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No phone is taken seriously as a music media device unless, through some dongle or by direct design, headphones or earbuds with a standard 3.5mm stereo jack can be used. But that standard plug does not include a way to use a remote control, or a microphone, two things that music phones could always really use. I remember using portable CD player in the early 90s whose remote on the wire worked by emitting little beeps that the player listened to and interpreted, while other devices with wired remotes always had strange plugs. The designers had to compromise.
Well, Apple released an iPod Shuffle yesterday with no buttons on the main device, and migrated the controls to the wire on the headset. Not the first software audio player to do so, but the first one to really need it: the main device is just too small for buttons. Sure you can buy a dongle (this is all sounding awfully familiar) to use your own headphones, and the dongle will cost extra and include the remote on the wire. But the actual jack used is a simple variation of the standard headphone jack, so simple any manufacturer of headphones can copy it (5 rings instead of one: left, right, control, mic, power). And manufacturers now have. Because the Shuffle will sell so many units that making add-on products is not a niche. This jack is now a consumer standard. With microphones as well that will work on other iPods. A new standard that other portable media manufacturers could have set, and simply never did.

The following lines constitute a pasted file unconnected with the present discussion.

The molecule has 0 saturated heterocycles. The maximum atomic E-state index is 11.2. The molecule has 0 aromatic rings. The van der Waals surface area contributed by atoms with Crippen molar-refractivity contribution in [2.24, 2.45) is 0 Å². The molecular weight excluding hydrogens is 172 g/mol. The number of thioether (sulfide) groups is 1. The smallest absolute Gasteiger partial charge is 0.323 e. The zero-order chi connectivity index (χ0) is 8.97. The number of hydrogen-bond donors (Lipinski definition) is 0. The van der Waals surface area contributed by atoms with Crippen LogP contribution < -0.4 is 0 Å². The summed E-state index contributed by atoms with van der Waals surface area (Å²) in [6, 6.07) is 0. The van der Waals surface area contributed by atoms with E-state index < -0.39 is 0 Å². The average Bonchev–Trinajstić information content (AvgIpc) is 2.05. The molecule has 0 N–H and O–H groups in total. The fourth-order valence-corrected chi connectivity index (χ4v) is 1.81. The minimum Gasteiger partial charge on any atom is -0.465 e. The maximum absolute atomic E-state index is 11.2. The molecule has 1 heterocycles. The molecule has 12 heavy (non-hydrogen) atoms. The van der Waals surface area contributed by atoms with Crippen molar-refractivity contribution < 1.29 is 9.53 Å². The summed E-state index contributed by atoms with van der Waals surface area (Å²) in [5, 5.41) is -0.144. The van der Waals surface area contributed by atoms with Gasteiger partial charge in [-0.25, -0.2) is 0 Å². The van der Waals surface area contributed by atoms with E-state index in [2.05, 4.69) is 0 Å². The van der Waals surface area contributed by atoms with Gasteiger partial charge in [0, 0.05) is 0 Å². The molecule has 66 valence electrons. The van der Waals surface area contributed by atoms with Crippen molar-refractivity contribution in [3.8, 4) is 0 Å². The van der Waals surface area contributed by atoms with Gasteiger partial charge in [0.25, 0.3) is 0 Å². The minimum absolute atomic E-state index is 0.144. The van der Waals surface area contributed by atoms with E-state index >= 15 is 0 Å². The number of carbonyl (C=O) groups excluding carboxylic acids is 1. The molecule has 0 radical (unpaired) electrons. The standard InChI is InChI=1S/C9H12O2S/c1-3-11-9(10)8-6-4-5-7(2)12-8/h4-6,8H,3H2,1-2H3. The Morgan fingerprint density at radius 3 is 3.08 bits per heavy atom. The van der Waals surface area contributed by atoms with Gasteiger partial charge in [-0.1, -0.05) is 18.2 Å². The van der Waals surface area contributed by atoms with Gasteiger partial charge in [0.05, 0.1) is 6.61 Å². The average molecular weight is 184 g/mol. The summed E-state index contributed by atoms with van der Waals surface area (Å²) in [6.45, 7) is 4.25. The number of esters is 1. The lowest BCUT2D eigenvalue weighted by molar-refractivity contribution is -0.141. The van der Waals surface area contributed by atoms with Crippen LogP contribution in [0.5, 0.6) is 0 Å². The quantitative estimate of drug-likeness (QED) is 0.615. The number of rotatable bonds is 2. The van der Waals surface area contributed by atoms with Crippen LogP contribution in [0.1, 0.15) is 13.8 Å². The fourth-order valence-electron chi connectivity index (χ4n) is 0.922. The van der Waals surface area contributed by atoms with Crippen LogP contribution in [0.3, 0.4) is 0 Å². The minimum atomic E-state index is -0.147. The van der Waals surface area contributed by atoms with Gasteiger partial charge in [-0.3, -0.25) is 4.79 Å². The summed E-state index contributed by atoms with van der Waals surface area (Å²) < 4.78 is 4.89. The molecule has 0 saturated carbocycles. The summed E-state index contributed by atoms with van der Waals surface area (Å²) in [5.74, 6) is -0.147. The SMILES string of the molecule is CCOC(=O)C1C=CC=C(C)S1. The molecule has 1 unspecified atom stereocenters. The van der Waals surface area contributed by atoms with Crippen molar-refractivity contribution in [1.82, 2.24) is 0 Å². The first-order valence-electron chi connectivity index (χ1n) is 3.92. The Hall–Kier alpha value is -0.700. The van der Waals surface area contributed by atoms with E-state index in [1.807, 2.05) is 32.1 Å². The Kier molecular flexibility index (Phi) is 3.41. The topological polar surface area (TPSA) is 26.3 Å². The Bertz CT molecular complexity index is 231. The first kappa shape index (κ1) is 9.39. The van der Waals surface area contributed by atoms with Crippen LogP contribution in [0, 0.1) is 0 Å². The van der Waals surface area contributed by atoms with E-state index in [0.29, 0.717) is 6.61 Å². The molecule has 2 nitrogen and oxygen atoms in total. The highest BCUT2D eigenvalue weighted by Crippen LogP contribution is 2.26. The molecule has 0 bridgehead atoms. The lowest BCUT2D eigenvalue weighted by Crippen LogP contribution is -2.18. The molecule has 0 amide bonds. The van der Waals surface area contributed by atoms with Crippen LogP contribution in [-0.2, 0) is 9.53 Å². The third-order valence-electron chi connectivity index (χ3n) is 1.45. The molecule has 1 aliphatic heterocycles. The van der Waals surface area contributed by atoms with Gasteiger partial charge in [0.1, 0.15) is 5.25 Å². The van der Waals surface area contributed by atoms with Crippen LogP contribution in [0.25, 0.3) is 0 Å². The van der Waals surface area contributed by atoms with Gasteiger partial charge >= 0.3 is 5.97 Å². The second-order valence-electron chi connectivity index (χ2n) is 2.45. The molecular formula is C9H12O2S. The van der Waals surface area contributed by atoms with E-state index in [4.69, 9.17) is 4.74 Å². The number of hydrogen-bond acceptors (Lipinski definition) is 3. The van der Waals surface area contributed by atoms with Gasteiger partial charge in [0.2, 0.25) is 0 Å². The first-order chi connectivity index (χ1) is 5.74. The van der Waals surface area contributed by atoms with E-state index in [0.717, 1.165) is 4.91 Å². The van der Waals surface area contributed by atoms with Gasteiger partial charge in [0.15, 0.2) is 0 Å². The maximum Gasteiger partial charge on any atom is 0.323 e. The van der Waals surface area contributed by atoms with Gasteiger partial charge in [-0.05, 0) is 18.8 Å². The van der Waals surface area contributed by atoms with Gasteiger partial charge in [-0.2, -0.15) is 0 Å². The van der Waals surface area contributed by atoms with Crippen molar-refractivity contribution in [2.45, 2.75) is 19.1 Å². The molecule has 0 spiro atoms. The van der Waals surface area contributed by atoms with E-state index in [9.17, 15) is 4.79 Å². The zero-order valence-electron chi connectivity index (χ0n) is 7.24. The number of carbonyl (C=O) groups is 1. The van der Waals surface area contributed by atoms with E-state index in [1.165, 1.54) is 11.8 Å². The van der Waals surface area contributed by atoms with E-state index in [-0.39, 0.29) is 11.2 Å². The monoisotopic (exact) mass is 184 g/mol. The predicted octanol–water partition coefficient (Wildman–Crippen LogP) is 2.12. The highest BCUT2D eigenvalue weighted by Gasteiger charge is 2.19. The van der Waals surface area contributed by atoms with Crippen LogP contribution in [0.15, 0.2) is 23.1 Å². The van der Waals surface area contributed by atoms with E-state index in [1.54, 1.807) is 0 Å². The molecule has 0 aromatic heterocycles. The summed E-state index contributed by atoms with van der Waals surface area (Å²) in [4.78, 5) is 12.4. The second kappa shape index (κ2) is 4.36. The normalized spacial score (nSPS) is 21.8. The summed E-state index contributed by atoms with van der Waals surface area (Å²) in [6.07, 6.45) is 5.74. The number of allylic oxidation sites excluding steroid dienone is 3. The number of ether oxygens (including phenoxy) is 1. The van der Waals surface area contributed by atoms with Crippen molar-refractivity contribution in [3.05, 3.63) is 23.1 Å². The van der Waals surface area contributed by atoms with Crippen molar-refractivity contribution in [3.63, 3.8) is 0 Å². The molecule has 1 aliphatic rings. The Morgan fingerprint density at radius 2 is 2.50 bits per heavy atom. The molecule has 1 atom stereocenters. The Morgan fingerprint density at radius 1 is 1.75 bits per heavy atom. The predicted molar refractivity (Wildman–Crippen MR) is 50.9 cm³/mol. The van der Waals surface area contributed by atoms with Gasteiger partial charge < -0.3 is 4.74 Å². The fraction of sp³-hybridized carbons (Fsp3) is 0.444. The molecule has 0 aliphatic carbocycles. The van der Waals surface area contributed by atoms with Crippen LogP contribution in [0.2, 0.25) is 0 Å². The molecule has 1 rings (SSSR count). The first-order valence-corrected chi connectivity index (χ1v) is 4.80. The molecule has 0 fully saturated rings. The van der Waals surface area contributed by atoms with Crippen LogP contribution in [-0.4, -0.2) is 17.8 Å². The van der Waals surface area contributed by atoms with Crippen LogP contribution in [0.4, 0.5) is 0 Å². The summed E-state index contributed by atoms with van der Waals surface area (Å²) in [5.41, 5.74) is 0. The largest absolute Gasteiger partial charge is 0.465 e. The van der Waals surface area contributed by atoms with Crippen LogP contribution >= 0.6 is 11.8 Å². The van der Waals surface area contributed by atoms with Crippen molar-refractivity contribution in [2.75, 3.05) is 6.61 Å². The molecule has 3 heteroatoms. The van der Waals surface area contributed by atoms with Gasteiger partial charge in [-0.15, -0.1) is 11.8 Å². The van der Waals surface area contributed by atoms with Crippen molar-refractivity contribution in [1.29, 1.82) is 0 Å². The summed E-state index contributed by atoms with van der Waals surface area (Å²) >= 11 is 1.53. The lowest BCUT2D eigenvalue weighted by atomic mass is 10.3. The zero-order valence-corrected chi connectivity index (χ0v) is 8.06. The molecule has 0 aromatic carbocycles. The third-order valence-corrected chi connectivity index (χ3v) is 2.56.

Yeah, we may have to buy a stupid dongle from Apple now for our preferred earbuds and headphones, but in a few years we won't because standard earbuds and headphones will have the controls and mics built-in. And almost all other players and phones -- starting with cheap units designed by rock-bottom Chinese outfits who will always eschew proprietary lock-in for cheap availability -- will be made so that those headsets and remotes will work the same too.